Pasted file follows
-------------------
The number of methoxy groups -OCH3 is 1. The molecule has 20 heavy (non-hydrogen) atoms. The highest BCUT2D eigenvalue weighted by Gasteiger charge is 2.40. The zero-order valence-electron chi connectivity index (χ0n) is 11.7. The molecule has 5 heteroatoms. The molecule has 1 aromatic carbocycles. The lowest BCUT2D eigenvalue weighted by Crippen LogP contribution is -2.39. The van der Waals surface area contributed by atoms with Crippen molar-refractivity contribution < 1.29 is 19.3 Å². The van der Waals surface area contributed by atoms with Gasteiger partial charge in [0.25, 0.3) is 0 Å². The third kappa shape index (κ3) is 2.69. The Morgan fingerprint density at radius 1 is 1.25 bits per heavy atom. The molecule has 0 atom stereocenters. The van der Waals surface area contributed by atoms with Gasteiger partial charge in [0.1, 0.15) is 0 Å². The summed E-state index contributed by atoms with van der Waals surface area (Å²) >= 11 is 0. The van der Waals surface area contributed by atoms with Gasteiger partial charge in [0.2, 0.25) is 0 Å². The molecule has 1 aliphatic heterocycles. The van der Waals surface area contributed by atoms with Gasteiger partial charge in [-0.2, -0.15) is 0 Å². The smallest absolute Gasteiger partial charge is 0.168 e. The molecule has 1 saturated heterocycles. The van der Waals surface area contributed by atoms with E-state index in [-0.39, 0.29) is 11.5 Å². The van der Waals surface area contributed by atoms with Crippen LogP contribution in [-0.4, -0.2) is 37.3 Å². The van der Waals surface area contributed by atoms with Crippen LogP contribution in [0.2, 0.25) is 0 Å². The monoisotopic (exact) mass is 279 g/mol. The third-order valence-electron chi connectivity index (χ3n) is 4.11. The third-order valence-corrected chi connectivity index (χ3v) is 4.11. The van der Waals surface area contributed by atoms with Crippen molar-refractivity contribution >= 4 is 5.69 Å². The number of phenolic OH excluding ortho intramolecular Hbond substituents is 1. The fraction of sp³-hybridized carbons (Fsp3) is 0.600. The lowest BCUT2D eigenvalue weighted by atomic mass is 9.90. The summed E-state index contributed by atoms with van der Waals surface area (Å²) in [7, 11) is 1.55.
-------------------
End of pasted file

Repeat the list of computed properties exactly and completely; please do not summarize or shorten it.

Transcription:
The number of methoxy groups -OCH3 is 1. The molecule has 20 heavy (non-hydrogen) atoms. The highest BCUT2D eigenvalue weighted by Gasteiger charge is 2.40. The zero-order valence-electron chi connectivity index (χ0n) is 11.7. The molecule has 5 heteroatoms. The molecule has 1 aromatic carbocycles. The lowest BCUT2D eigenvalue weighted by Crippen LogP contribution is -2.39. The van der Waals surface area contributed by atoms with Crippen molar-refractivity contribution < 1.29 is 19.3 Å². The van der Waals surface area contributed by atoms with Gasteiger partial charge in [0.25, 0.3) is 0 Å². The third kappa shape index (κ3) is 2.69. The Morgan fingerprint density at radius 1 is 1.25 bits per heavy atom. The molecule has 0 atom stereocenters. The van der Waals surface area contributed by atoms with Gasteiger partial charge in [0.1, 0.15) is 0 Å². The summed E-state index contributed by atoms with van der Waals surface area (Å²) >= 11 is 0. The van der Waals surface area contributed by atoms with Gasteiger partial charge in [0.2, 0.25) is 0 Å². The molecule has 1 aliphatic heterocycles. The van der Waals surface area contributed by atoms with Gasteiger partial charge in [-0.2, -0.15) is 0 Å². The smallest absolute Gasteiger partial charge is 0.168 e. The molecule has 1 saturated heterocycles. The van der Waals surface area contributed by atoms with E-state index in [-0.39, 0.29) is 11.5 Å². The van der Waals surface area contributed by atoms with Crippen LogP contribution in [-0.4, -0.2) is 37.3 Å². The van der Waals surface area contributed by atoms with Crippen LogP contribution in [0.2, 0.25) is 0 Å². The monoisotopic (exact) mass is 279 g/mol. The third-order valence-electron chi connectivity index (χ3n) is 4.11. The third-order valence-corrected chi connectivity index (χ3v) is 4.11. The van der Waals surface area contributed by atoms with Crippen molar-refractivity contribution >= 4 is 5.69 Å². The number of phenolic OH excluding ortho intramolecular Hbond substituents is 1. The fraction of sp³-hybridized carbons (Fsp3) is 0.600. The lowest BCUT2D eigenvalue weighted by atomic mass is 9.90. The summed E-state index contributed by atoms with van der Waals surface area (Å²) in [7, 11) is 1.55.